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Is your woodwork hungry? Should you feed it?

We all know there is plenty of advice on the internet and that some of it is very good and some of it is poor.  One topic that I encounter frequently as a preservation consultant is the care of historic woodwork and furniture and the apparent need to feed, nourish or moisturize wood.  Unfortunately, most of the information circulating on Facebook and the internet about this is quite incorrect.  Although I may be a voice in the wilderness, here is my attempt to set the record straight.

Your woodwork does not get hungry. It does not get thirsty. It does not need to be fed.  You do not need to give it a drink.  Examples, testimonials and recommendations of people doing so are legion but they are misguided.  Moisture in your woodwork or furniture is a function of the ambient humidity in its environment.  Humid air means wood has a higher moisture content and drier air means wood has a lower moisture content.  It is as simple as that.  What is important is to limit the frequency and amplitude of swings in humidity and temperature because this cycle of expansion, contraction and moisture content will cause wood to swell and contract and can degrade historic finishes or cause cracks and checking.  It is important to moderate these swings to the extent you are able by limiting changes in temperature and humidity levels.

“Feeding” your woodwork or furniture with linseed oil, tung oil or orange oil will not replenish moisture.  After all, how can oil replace water?  If you are thirsty do you grab a bottle of Wesson oil out of the pantry and take a drink?  Of course not, and your woodwork is no different.  Oil doesn’t feed wood either, but it can be quite harmful.

There are two types of oil commonly used on woodwork: Drying oils and non-drying oils.

  • Drying oils: These include linseed oil and tung oil. They are called drying oils because the molecules cross link or polymerize when exposed to oxygen.  That is, they harden or form a film.  This is why they are used in varnishes, paints and other finishes.  They are harmful because continued use will saturated the wood and, when they drying oils oxidize over time, they will turn dark or black. This is irreversible.  The real tragedy is that this process can take years or even decades.  People will swear up and down that this is untrue, but this is only because they haven’t been around long enough to witness the entire process.  Ask any furniture conservator what they have seen.  Indeed, many museums have wonderful pieces of furniture that have been ruined because they were repeatedly sopped with linseed oil decades ago and subsequently have turned dark or even black.  The key word to remember here is CONTINUED use.  Although drying oils were used historically to make varnishes, paints or other finishes, it is the continued, repeated and liberal use of drying oils that saturates the wood and can cause damage down the road.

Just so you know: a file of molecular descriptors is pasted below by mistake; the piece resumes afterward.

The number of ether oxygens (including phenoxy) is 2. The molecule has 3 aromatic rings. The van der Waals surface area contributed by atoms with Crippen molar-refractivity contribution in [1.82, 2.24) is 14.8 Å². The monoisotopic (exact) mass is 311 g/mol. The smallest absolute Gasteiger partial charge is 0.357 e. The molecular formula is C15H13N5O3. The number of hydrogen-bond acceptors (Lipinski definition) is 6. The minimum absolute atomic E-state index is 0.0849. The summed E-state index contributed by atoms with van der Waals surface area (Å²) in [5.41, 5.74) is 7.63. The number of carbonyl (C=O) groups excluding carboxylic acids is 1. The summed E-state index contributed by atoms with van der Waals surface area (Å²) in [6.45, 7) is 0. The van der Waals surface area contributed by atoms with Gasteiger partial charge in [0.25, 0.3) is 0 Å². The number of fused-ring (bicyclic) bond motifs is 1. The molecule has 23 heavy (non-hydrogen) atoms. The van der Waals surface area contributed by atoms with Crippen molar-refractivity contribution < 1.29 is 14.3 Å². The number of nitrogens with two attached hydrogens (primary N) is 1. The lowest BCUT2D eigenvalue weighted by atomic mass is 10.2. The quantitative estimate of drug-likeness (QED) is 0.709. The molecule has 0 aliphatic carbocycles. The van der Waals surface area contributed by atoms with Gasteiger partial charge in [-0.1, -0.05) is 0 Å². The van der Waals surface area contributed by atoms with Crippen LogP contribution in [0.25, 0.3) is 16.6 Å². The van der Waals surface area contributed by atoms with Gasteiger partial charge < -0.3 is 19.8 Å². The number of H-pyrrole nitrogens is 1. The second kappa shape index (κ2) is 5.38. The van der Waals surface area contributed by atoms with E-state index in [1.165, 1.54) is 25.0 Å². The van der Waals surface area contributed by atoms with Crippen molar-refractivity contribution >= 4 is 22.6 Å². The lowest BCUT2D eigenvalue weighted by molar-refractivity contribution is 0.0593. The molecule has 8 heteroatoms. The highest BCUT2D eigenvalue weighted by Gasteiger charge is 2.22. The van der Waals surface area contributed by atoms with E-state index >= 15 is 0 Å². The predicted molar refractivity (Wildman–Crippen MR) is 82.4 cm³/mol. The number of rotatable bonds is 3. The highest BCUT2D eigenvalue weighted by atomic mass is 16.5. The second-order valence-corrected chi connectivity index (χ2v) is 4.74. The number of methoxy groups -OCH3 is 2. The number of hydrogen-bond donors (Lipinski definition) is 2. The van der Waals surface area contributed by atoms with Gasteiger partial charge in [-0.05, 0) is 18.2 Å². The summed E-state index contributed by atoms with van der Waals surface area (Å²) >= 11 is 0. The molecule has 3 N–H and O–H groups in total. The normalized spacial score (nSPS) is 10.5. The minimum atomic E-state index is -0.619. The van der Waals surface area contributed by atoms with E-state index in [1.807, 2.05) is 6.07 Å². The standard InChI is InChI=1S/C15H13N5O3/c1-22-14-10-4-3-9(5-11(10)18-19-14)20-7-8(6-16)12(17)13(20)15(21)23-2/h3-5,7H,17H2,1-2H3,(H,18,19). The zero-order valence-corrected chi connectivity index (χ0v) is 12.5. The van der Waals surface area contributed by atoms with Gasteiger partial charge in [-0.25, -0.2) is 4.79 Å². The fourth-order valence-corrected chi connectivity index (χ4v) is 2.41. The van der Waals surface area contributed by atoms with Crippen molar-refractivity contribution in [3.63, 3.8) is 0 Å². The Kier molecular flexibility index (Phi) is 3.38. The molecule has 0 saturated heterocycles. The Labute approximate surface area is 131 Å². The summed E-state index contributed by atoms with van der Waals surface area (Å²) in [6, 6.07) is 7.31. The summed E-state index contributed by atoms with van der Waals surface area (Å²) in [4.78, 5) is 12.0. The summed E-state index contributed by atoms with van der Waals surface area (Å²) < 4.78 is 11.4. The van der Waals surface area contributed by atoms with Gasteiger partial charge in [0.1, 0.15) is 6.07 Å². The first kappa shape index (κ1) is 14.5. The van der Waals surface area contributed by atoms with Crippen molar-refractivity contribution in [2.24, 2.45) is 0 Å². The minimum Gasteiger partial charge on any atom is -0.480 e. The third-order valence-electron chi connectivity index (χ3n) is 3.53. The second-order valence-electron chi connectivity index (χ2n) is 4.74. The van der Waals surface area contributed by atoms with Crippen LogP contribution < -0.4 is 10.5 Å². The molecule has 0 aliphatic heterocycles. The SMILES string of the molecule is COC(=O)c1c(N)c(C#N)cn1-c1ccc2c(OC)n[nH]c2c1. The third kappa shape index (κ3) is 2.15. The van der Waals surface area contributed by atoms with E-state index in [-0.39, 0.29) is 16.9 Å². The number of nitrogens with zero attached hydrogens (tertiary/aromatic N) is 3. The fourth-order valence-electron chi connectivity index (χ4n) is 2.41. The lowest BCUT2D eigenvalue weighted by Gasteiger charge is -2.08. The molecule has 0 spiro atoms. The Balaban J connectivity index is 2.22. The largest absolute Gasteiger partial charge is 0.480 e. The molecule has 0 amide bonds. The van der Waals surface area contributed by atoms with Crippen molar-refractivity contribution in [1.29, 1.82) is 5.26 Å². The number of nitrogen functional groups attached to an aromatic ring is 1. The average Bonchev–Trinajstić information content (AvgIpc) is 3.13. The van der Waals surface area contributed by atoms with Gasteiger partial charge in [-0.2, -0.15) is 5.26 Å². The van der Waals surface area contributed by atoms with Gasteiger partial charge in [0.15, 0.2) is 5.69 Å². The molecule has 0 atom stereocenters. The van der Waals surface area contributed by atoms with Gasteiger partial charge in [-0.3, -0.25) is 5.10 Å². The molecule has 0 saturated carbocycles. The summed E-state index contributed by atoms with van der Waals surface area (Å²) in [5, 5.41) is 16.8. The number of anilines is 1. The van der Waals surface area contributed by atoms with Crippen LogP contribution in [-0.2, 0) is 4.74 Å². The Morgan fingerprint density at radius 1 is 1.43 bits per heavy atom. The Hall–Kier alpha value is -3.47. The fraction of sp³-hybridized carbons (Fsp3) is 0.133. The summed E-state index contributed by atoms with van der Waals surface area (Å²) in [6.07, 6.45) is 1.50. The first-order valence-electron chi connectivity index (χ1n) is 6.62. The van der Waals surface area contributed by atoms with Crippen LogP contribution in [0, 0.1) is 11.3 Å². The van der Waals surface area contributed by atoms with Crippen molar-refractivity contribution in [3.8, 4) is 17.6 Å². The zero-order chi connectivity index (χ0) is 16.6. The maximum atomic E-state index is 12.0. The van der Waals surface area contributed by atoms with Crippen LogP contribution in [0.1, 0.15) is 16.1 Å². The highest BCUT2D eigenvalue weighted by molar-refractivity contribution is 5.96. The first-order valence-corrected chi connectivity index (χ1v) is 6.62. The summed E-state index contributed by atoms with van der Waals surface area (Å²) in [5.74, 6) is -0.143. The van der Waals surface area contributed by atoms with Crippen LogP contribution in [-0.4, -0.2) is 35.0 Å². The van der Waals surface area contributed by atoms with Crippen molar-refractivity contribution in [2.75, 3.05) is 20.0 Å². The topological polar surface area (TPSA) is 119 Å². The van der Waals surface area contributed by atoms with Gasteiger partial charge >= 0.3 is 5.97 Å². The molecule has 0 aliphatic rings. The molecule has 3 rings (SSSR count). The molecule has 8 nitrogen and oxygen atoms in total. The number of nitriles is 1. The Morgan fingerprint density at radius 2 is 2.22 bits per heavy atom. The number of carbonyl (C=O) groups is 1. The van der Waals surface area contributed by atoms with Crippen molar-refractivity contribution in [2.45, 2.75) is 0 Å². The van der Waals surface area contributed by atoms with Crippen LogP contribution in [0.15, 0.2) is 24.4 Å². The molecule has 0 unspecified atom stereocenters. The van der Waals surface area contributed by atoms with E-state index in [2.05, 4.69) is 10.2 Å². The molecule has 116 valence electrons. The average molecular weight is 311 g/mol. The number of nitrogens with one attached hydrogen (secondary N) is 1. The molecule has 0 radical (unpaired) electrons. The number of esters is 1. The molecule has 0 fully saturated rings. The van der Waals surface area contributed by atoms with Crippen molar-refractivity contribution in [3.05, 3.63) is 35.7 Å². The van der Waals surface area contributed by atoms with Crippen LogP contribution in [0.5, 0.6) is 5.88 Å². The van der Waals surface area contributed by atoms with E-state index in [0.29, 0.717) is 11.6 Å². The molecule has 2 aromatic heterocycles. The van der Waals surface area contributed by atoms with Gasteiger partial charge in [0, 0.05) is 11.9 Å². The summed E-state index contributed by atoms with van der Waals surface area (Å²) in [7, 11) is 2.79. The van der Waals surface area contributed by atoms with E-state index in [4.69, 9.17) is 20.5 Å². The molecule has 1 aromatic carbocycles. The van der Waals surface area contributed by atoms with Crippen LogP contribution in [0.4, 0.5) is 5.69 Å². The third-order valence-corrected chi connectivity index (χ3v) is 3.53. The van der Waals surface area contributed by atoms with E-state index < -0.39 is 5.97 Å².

• Non-drying oils: These include orange oil and lemon oil which are often mixed with beeswax. They are called non-drying oils because they do not cross link like linseed oil and remain liquid or semi-liquid.  Although they aren’t harmful like drying oils can be, they don’t nourish or feed wood.  When used on vanished wood they sit on top of the existing varnish and, over time, will form a gummy film after the volatile elements have evaporated.  The gummy film can be quite thin but still will attract dirt and grime and create a mess that can be especially nasty on molding and in corners.  To combat this people will apply more orange or lemon oil to revive it.  This does restore a shine temporarily, but the process continues.  Non-drying oil should never be used on unfinished wood because the oily gunk will penetrate the wood and cannot be removed.

 

What are we to do to care for woodwork and furniture?  A paste wax polish on a clean surface.  Woodwork should be clean and dry and covered with a paste wax or beeswax polish (with no orange oil!).  There are plenty of good products on the market that work well. I make my own paste wax using an 1850s recipe that I tint to match the color of the woodwork.  This is one case where what they used years ago continues to work today.  A yearly coat of wax is all that is needed to protect your woodwork or furniture.

One more thing to remember.  Never use anything out of an aerosol can since these sprays contain silicates which can saturate the finish and can’t be removed.  Natural wax finishes are the way to go.

I know there are people reading this who will strongly object and assert that I am uninformed and completely incorrect.  They will claim they’ve been using products containing linseed oil to condition their woodwork for years with no ill effects.  Well, I have made my case and you are free to do what you wish.  However, if have any doubts and are curious, feel free to Google the American Institute for Conservation of Historic and Artistic Works and see what they say.  Or, keep saturating your woodwork with linseed oil and hope for the best.

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